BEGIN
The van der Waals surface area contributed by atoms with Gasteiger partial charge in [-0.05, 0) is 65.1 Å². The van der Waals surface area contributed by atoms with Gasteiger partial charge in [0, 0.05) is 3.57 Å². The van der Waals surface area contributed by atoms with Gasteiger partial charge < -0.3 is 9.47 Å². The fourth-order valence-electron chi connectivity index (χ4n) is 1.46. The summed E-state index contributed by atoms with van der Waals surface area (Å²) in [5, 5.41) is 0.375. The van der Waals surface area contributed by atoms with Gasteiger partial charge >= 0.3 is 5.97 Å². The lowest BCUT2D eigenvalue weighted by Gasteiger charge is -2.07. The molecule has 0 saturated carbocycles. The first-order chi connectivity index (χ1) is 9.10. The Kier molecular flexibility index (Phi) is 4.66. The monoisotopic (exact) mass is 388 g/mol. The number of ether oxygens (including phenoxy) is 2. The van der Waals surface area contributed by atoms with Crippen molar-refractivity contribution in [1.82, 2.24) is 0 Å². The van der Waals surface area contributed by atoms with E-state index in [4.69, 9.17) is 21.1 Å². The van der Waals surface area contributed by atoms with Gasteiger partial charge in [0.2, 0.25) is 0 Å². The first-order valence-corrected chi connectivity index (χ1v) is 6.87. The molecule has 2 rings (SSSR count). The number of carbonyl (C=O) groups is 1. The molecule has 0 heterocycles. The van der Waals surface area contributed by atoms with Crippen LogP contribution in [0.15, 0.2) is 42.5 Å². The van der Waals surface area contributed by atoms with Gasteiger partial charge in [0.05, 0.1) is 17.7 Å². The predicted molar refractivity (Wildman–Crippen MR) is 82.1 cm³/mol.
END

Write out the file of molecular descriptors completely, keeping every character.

The van der Waals surface area contributed by atoms with Gasteiger partial charge in [-0.05, 0) is 65.1 Å². The van der Waals surface area contributed by atoms with Gasteiger partial charge in [0, 0.05) is 3.57 Å². The van der Waals surface area contributed by atoms with Gasteiger partial charge < -0.3 is 9.47 Å². The fourth-order valence-electron chi connectivity index (χ4n) is 1.46. The summed E-state index contributed by atoms with van der Waals surface area (Å²) in [5, 5.41) is 0.375. The van der Waals surface area contributed by atoms with Gasteiger partial charge >= 0.3 is 5.97 Å². The lowest BCUT2D eigenvalue weighted by Gasteiger charge is -2.07. The molecule has 0 saturated carbocycles. The first-order chi connectivity index (χ1) is 9.10. The Kier molecular flexibility index (Phi) is 4.66. The monoisotopic (exact) mass is 388 g/mol. The number of ether oxygens (including phenoxy) is 2. The van der Waals surface area contributed by atoms with Crippen molar-refractivity contribution in [1.82, 2.24) is 0 Å². The van der Waals surface area contributed by atoms with E-state index in [4.69, 9.17) is 21.1 Å². The van der Waals surface area contributed by atoms with Gasteiger partial charge in [0.2, 0.25) is 0 Å². The first-order valence-corrected chi connectivity index (χ1v) is 6.87. The molecule has 2 rings (SSSR count). The number of carbonyl (C=O) groups is 1. The molecule has 0 heterocycles. The van der Waals surface area contributed by atoms with Crippen LogP contribution in [0.15, 0.2) is 42.5 Å². The van der Waals surface area contributed by atoms with Gasteiger partial charge in [0.05, 0.1) is 17.7 Å². The predicted molar refractivity (Wildman–Crippen MR) is 82.1 cm³/mol.